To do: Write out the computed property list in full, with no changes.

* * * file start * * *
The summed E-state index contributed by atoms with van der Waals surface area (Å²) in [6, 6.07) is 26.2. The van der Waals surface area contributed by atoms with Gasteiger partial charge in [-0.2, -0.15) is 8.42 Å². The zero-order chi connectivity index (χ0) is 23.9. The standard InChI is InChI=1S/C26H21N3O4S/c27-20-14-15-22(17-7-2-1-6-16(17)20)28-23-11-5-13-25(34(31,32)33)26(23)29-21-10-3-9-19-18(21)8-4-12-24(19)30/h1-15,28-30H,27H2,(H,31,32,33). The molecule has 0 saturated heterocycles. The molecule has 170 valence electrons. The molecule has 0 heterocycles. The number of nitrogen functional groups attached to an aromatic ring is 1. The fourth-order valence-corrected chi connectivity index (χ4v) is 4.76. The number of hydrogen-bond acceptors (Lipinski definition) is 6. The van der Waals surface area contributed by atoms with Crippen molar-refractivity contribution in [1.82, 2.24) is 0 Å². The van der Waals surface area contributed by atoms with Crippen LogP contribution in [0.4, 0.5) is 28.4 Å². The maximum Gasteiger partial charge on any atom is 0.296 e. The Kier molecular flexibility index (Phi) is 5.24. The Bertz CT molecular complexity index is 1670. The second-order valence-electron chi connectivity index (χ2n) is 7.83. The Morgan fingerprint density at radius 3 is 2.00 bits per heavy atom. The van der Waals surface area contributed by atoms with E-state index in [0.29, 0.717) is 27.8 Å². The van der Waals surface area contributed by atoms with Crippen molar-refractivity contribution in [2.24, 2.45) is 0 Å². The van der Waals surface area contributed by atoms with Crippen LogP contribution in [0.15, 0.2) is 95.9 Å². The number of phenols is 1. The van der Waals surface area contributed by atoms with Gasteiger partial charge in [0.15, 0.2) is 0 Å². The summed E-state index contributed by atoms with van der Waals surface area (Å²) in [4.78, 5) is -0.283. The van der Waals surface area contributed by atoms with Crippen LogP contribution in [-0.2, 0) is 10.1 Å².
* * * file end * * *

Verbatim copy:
The summed E-state index contributed by atoms with van der Waals surface area (Å²) in [6, 6.07) is 26.2. The van der Waals surface area contributed by atoms with Gasteiger partial charge in [-0.2, -0.15) is 8.42 Å². The zero-order chi connectivity index (χ0) is 23.9. The standard InChI is InChI=1S/C26H21N3O4S/c27-20-14-15-22(17-7-2-1-6-16(17)20)28-23-11-5-13-25(34(31,32)33)26(23)29-21-10-3-9-19-18(21)8-4-12-24(19)30/h1-15,28-30H,27H2,(H,31,32,33). The molecule has 0 saturated heterocycles. The molecule has 170 valence electrons. The molecule has 0 heterocycles. The number of nitrogen functional groups attached to an aromatic ring is 1. The fourth-order valence-corrected chi connectivity index (χ4v) is 4.76. The number of hydrogen-bond acceptors (Lipinski definition) is 6. The van der Waals surface area contributed by atoms with Crippen molar-refractivity contribution in [1.82, 2.24) is 0 Å². The van der Waals surface area contributed by atoms with Crippen LogP contribution in [0.4, 0.5) is 28.4 Å². The maximum Gasteiger partial charge on any atom is 0.296 e. The Kier molecular flexibility index (Phi) is 5.24. The Bertz CT molecular complexity index is 1670. The second-order valence-electron chi connectivity index (χ2n) is 7.83. The Morgan fingerprint density at radius 3 is 2.00 bits per heavy atom. The van der Waals surface area contributed by atoms with E-state index in [0.29, 0.717) is 27.8 Å². The van der Waals surface area contributed by atoms with Crippen molar-refractivity contribution in [2.24, 2.45) is 0 Å². The van der Waals surface area contributed by atoms with Crippen LogP contribution in [0.15, 0.2) is 95.9 Å². The number of phenols is 1. The van der Waals surface area contributed by atoms with Gasteiger partial charge in [0.15, 0.2) is 0 Å². The summed E-state index contributed by atoms with van der Waals surface area (Å²) in [4.78, 5) is -0.283. The van der Waals surface area contributed by atoms with Crippen LogP contribution in [-0.2, 0) is 10.1 Å².